Written Statement by Mick Antoniw MS, Counsel General and Minister for the Constitution: Senedd Cymru (Members and Elections) Bill

TODAY, the Senedd Cymru (Members and Elections) Bill and Explanatory Memorandum is laid before the Senedd.

The Bill provides for the Senedd to have 96 Members, with 6 Members elected per constituency, using the d’Hondt method. Rather than the majority of Members being elected through a first-past-the post system, all Members of the Senedd will be elected using closed proportional lists.

It provides for the creation of 16 Senedd constituencies for the 2026 election, through the pairing of the 32 new UK Parliament constituencies in Wales in an independent review. It also provides for a full boundary review to be undertaken ahead of the subsequent Senedd election to create 16 new Welsh constituencies from the 2030 election onwards and periodic reviews thereafter.

To achieve this, the Bill provides the Local Democracy and Boundary Commission for Wales with the functions necessary to undertake the pairing of the new UK Parliament constituencies in Wales, to undertake regular reviews of the new Senedd constituency boundaries thereafter, and renames it as the Democracy and Boundary Commission Cymru.

In association with the overall increase in the Senedd’s size, and on the recommendation of the Senedd’s Business Committee, the Bill enables the Senedd to elect an additional Deputy Presiding Officer. It also increases the legislative limit upon the number of Welsh Ministers who may be appointed, from 12 to 17. It also provides a power for Welsh Ministers to further increase this limit to 18 or 19 with the approval of the Senedd.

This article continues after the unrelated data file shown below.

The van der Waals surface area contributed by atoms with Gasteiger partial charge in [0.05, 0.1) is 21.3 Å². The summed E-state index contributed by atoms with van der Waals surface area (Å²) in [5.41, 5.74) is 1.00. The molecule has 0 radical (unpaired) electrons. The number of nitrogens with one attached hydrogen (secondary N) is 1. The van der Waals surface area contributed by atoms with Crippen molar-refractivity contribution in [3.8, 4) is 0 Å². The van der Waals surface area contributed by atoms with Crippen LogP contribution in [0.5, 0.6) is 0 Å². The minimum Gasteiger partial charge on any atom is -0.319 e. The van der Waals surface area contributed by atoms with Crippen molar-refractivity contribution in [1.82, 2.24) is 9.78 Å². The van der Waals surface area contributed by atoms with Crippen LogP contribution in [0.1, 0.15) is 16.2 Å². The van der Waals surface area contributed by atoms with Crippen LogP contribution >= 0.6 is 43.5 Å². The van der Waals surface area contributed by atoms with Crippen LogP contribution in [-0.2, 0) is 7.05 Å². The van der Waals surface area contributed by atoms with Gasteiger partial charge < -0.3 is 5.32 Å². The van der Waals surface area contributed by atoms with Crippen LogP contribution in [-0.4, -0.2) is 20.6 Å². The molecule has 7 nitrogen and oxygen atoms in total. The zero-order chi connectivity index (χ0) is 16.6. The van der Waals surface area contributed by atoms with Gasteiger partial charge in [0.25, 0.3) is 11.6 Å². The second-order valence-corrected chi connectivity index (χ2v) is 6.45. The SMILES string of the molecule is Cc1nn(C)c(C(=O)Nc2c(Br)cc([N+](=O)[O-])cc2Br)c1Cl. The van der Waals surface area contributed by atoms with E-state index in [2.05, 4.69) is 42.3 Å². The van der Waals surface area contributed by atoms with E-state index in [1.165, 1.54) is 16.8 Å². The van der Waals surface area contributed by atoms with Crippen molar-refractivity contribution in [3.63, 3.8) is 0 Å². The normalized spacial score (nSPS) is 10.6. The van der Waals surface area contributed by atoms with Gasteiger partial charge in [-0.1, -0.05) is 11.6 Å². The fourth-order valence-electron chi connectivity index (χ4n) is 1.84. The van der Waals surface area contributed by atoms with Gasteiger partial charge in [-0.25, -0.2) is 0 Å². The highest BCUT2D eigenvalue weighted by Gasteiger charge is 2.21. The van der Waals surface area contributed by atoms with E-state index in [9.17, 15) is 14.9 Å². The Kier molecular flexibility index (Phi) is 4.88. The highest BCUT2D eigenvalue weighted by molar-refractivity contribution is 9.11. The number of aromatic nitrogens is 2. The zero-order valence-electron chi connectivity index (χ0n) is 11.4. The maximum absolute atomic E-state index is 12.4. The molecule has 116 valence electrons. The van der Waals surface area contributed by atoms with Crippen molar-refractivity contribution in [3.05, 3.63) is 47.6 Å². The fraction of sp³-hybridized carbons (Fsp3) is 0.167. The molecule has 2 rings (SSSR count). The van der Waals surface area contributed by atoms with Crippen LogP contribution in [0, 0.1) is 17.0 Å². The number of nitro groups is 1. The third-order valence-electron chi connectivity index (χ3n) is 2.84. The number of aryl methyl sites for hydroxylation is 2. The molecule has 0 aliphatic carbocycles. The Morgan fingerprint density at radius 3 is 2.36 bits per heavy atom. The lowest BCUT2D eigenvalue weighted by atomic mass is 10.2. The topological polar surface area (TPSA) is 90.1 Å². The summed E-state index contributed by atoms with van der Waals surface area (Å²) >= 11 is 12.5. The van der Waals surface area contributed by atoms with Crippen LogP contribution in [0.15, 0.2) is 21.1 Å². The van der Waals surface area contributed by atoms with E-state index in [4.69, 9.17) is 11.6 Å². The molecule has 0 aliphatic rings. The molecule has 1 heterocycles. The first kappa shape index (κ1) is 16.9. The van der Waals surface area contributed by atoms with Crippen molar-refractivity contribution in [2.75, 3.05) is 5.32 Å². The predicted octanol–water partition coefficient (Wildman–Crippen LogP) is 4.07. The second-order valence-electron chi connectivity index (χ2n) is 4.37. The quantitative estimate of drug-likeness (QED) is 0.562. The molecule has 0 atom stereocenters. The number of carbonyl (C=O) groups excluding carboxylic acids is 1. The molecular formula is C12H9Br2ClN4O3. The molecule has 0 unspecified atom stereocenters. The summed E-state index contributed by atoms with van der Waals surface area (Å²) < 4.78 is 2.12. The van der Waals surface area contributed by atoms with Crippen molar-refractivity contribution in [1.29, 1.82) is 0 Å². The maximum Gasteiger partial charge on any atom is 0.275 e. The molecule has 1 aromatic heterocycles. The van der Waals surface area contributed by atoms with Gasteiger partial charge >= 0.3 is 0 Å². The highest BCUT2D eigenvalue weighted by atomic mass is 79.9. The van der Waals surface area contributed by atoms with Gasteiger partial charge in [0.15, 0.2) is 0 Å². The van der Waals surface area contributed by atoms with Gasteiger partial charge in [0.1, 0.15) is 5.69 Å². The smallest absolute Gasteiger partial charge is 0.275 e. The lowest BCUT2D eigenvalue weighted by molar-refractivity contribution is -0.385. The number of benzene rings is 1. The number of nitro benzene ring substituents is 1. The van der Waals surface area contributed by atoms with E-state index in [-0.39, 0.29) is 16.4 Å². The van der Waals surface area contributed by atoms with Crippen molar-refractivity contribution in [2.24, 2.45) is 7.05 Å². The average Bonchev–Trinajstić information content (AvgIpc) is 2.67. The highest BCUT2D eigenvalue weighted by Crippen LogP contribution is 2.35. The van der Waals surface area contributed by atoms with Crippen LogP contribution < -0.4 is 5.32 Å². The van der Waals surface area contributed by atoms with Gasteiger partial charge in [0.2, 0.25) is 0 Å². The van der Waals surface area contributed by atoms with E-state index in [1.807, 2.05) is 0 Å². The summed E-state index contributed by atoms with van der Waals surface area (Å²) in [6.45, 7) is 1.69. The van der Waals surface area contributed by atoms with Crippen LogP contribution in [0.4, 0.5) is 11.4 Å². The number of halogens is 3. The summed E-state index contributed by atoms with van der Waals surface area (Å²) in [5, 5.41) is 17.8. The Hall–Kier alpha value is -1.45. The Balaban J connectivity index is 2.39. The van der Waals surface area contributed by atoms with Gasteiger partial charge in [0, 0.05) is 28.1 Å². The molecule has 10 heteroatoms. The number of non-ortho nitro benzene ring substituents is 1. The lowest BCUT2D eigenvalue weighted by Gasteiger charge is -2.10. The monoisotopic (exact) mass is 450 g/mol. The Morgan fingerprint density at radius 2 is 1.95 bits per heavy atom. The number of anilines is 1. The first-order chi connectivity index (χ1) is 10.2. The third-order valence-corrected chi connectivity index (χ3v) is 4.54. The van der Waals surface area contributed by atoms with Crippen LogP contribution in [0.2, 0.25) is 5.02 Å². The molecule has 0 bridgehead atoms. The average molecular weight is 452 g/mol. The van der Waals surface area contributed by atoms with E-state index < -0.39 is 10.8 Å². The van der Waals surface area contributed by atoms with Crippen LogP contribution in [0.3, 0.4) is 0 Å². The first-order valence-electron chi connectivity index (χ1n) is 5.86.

The Special Purpose Committee also recommended that further consideration should be given, on a cross-party basis, to exploring the feasibility and legislative challenges associated with enabling election on the basis of job sharing. In response to this, the Bill provides a pathway for further consideration of the practical and legislative implications of job-sharing by the next Senedd.

The Bill provides for returning Senedd elections to a four-year cycle from 2026.

The Bill also makes provision to disqualify any person who is not registered in the register of local government electors at an address within Wales from standing as a candidate for election to the Senedd, and from being a Member of the Senedd.

Finally, the Bill provides for a review mechanism to consider its operation and effect.

The Welsh Government has worked with partners to develop detailed cost estimates that set out the projected financial implications of this legislation over an 8-year period.

I look forward to scrutiny of the Bill by Members, and to hearing the views of stakeholders, delivery partners, and the public during the legislative process.

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